The heirs can choose to split the IRA into a separate IRA for each of them. Each IRA would have its own distribution schedule based on the age of its new owner. This can be significant if there are meaningful age differences between the beneficiaries. It also can be helpful if the beneficiaries have different ideas about spending and investing the account.
Be sure that your IRA sponsor will allow the IRA to be split into separate IRAs for each beneficiary. While the tax law allows this, not all sponsors want to incur the cost.
While assets have to come out of the IRA under the minimum distribution schedule, a beneficiary does not have to sell investments and distribute cash. The law allows distributions to be made in property, and most IRA sponsors will arrange property distributions. If the IRA has stock or mutual fund shares the beneficiary wants to hold, and he or she doesn’t need the cash, the shares can be distributed.
At most sponsors, the beneficiary simply has to open a taxable account at the firm and complete a form identifying the property to be distributed from the IRA to the taxable account. Many sponsors will make the transfer without cost. That could save any transaction fees charged for selling shares to distribute cash.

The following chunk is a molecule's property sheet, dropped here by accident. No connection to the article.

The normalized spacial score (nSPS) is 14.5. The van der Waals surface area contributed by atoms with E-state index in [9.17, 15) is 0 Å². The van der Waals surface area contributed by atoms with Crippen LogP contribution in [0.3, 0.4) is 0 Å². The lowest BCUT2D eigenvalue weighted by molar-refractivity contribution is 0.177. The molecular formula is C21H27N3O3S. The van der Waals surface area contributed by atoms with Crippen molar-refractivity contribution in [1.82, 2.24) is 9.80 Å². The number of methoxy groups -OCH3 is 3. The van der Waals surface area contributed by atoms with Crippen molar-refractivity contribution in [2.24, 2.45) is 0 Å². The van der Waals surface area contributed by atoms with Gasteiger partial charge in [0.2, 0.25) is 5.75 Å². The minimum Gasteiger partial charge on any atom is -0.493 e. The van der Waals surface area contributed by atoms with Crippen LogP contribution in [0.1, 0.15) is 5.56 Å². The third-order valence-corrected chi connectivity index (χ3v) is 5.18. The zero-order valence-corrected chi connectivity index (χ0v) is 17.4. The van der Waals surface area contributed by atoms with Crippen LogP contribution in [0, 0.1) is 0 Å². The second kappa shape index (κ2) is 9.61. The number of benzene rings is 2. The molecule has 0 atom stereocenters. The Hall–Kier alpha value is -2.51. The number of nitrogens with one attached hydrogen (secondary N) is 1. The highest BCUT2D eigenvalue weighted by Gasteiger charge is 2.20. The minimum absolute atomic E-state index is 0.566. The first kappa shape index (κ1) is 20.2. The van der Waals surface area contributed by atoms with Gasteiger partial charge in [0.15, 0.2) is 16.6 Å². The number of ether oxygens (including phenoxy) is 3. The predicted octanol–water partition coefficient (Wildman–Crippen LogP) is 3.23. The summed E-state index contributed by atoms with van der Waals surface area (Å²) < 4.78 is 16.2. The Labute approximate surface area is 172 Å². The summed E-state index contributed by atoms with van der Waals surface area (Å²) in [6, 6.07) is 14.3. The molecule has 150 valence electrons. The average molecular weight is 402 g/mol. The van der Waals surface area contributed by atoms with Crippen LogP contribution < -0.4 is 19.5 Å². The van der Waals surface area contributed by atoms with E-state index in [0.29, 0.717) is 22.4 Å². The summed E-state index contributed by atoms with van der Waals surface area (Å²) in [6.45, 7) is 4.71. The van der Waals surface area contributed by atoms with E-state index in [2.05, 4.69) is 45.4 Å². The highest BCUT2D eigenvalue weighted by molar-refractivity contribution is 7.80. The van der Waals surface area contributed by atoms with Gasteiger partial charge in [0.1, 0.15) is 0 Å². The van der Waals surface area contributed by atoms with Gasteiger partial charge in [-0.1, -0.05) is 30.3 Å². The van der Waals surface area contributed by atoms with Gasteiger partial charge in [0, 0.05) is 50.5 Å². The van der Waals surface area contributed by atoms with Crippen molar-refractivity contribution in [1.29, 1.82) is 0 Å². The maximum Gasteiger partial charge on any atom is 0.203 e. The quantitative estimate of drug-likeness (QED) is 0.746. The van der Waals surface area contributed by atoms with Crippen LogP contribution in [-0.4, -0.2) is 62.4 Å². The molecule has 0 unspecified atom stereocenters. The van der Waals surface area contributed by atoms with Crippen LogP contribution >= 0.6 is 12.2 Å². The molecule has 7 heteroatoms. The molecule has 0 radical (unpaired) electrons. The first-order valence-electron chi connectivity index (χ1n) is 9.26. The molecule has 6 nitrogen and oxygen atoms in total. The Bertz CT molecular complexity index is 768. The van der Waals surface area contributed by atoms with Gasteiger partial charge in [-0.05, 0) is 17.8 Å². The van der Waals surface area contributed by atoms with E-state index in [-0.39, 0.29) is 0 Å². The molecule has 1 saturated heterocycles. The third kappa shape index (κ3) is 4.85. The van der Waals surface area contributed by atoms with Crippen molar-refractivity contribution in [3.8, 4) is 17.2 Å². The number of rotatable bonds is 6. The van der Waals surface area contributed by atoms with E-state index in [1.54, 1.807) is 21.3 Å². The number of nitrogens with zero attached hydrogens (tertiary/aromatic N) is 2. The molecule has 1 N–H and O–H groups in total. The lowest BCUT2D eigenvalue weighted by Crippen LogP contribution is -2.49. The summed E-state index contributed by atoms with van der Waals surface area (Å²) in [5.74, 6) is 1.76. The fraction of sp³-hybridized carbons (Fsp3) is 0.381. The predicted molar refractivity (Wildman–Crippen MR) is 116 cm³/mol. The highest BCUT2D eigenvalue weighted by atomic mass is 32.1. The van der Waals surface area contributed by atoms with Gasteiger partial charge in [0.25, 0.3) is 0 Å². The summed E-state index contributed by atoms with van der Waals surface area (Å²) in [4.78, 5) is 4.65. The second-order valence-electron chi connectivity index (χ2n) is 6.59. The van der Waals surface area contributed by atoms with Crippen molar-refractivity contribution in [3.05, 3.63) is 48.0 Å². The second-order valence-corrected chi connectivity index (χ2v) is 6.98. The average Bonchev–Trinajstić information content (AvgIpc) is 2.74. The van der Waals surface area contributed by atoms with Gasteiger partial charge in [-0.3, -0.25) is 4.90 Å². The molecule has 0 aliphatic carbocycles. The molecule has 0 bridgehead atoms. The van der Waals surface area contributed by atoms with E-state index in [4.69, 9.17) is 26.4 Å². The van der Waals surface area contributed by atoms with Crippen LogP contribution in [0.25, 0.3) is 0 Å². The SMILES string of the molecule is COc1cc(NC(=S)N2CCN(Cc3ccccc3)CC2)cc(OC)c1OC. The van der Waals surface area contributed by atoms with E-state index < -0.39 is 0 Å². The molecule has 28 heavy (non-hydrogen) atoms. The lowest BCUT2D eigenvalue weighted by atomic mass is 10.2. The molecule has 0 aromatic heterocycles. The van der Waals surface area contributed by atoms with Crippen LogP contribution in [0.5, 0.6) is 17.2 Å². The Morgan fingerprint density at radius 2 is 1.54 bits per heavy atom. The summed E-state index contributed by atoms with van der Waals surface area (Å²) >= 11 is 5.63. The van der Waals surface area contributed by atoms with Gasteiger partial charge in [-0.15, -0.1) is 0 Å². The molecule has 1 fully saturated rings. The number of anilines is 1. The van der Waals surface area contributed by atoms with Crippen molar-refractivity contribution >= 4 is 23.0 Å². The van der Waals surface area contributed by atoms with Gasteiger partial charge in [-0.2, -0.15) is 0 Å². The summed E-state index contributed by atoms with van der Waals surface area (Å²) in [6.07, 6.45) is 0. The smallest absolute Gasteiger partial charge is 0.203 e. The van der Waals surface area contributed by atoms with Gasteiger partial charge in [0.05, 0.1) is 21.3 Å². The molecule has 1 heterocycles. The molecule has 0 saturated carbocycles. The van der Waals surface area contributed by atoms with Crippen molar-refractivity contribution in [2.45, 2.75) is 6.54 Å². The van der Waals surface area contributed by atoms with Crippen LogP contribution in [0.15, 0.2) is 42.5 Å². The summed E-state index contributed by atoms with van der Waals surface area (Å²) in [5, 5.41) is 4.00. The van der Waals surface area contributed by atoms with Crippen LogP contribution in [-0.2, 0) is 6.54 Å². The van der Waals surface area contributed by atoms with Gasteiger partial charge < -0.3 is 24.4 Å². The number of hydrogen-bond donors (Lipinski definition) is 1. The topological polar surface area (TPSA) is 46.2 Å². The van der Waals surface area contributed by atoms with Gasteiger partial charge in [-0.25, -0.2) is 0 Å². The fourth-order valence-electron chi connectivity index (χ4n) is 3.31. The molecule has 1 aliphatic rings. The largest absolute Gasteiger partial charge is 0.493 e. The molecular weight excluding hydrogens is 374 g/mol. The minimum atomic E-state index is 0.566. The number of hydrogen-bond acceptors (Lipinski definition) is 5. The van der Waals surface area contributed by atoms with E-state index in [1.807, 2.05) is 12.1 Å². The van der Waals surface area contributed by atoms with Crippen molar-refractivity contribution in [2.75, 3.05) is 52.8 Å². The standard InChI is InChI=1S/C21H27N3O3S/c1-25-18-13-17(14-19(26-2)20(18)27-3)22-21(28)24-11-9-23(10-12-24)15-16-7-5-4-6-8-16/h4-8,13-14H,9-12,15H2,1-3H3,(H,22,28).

When a distribution is made in property, the beneficiary should retain good records to avoid paying taxes twice. The distribution will be taxable income, whether it is paid in cash or in shares that are transferred to a taxable account. The beneficiary’s tax basis in the shares is the value that was included in income, not the original cost of the shares. Forgetting this, or not keeping a record of the share value on the distribution date, could result in paying taxes twice when the shares are sold.
There is a 10% penalty for most distributions made from an IRA before the owner is age 59 1/2. The penalty, however, does not apply to the beneficiary-owner of an inherited IRA. It doesn’t matter if the distribution is a required one or an optional one that exceeds the required amount. Many beneficiaries are incorrectly told that in addition to being taxed on the distributions they must pay the 10% early distribution tax.
All the options might not be available for a 401(k) plan. A 401(k) sponsor is not required to provide for long-term distributions. The law requires the sponsor only to allow distributions to last for up to five years. Some sponsors will allow the long-term options, but many won’t. If your 401(k) will not allow the long-term distribution options, then you or your heirs should roll over the account to an IRA.
The original owner of a Roth IRA doesn’t have to take required minimum distributions at any time. A beneficiary who inherits a Roth IRA, however, must take required distributions under the same rules as the beneficiary of a regular IRA.